Men unable to produce sperm face increased cancer risk
Washington: Men who cannot produce sperm are more prone to developing cancer than the general population, a new study has revealed.
The study also found that a diagnosis of azoospermia - infertile because of an absence of sperm in their ejaculate - before age 30 carries an eight-fold cancer risk.
Lead author Michael Eisenberg, MD, PhD, assistant professor of urology at the medical school and director of male reproductive medicine and surgery at Stanford Hospital and Clinics, said that a man suffering from azoospermia has a risk for developing cancer similar to that for a typical man 10 years older.
He said that there is evidence that infertility may be a barometer for men`s overall health, asserting that a few studies have found an association of male infertility with testicular cancer.
Eisenberg said that the new study not only assigns the bulk of infertile men`s increased cancer risk to those with azoospermia, but also suggests that this risk extends beyond testicular cancer.
The study population consisted of 2,238 infertile men who were seen at a Baylor andrology clinic from 1989 to 2009. Their median age was 35.7 when they were first evaluated for the cause of their infertility. Of those men, 451 had azoospermia, and 1,787 did not. There were otherwise no apparent initial differences between the two groups.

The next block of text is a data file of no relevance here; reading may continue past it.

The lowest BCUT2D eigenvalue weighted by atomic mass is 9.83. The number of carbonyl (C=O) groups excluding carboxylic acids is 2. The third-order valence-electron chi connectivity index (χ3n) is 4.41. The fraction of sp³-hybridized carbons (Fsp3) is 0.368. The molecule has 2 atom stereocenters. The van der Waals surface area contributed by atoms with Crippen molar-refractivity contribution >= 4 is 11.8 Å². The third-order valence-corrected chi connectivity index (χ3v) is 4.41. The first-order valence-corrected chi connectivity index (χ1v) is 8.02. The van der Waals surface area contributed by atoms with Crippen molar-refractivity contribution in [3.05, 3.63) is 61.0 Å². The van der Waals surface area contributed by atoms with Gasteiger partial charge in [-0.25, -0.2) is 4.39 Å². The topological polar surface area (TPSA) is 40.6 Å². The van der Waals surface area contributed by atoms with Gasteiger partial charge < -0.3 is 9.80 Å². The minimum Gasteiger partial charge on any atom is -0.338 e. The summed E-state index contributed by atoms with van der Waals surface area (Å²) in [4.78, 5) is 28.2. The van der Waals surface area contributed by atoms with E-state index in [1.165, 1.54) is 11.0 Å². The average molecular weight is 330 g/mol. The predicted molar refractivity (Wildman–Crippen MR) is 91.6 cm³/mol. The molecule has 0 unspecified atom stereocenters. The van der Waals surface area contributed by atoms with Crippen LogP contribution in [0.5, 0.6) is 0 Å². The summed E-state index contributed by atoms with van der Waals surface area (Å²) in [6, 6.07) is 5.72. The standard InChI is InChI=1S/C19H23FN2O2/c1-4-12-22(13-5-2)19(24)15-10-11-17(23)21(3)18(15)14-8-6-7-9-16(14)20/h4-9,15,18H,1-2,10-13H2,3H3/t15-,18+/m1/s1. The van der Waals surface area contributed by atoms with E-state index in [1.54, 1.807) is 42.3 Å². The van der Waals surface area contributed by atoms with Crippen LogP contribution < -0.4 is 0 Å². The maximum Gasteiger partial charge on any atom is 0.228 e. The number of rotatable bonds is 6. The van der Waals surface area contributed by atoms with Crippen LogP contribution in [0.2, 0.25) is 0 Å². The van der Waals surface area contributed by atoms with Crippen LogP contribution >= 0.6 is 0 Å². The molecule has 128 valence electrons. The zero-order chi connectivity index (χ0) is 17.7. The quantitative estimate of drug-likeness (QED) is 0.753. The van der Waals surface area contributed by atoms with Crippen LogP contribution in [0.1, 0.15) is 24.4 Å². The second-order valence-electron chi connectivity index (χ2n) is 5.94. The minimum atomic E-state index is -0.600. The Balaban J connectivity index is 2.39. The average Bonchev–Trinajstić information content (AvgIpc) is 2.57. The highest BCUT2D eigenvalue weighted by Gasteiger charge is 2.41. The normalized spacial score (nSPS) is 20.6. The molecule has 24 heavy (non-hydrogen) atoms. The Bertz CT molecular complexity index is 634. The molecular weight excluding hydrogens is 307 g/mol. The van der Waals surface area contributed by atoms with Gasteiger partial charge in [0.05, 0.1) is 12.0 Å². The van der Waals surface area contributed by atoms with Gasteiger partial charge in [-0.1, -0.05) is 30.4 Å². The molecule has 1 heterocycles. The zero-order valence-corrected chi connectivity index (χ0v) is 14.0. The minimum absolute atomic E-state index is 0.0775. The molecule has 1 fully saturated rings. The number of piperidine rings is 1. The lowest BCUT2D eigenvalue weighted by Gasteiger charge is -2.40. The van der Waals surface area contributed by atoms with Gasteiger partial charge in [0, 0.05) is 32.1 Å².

After undergoing a semen analysis, the men were followed for an average of 6.7 years to see which of them turned up in the Texas Cancer Registry.
Their rates of diagnosed cancer incidence were then compared with age-adjusted cancer-diagnosis statistics of Texas men in general.
In all, a total of 29 of the 2,238 infertile men developed cancer over a 5.8-year average period from their semen analysis to their cancer diagnosis. This contrasted with an expected 16.7 cases, on an age-adjusted basis, for the male Texas population in general.
This meant that infertile men were 1.7 times as likely to develop cancer as men in the general population. This is considered a moderately increased risk.
But comparing the cancer risk of azoospermic and nonazoospermic infertile men revealed a major disparity: The azoospermic men were at a substantially elevated risk - nearly three times as likely to receive a diagnosis of cancer as men in the overall population.
Infertile men who weren`t azoospermic, in contrast, exhibited a statistically insignificant increased cancer risk of only 1.4 times that of men in the overall population.
By excluding men whose cancer diagnosis came within two or three years of their infertility evaluation, the researchers were able to rule out the possibility that azoospermia caused by an undiagnosed cancer had affected the statistics.
The findings suggest that genetic defects that result in azoospermia may also broadly increase a man`s vulnerability to cancer, Eisenberg said, supporting the notion that azoospermia and cancer vulnerability may share common genetic causes.
The study has been published online in Fertility and Sterility.
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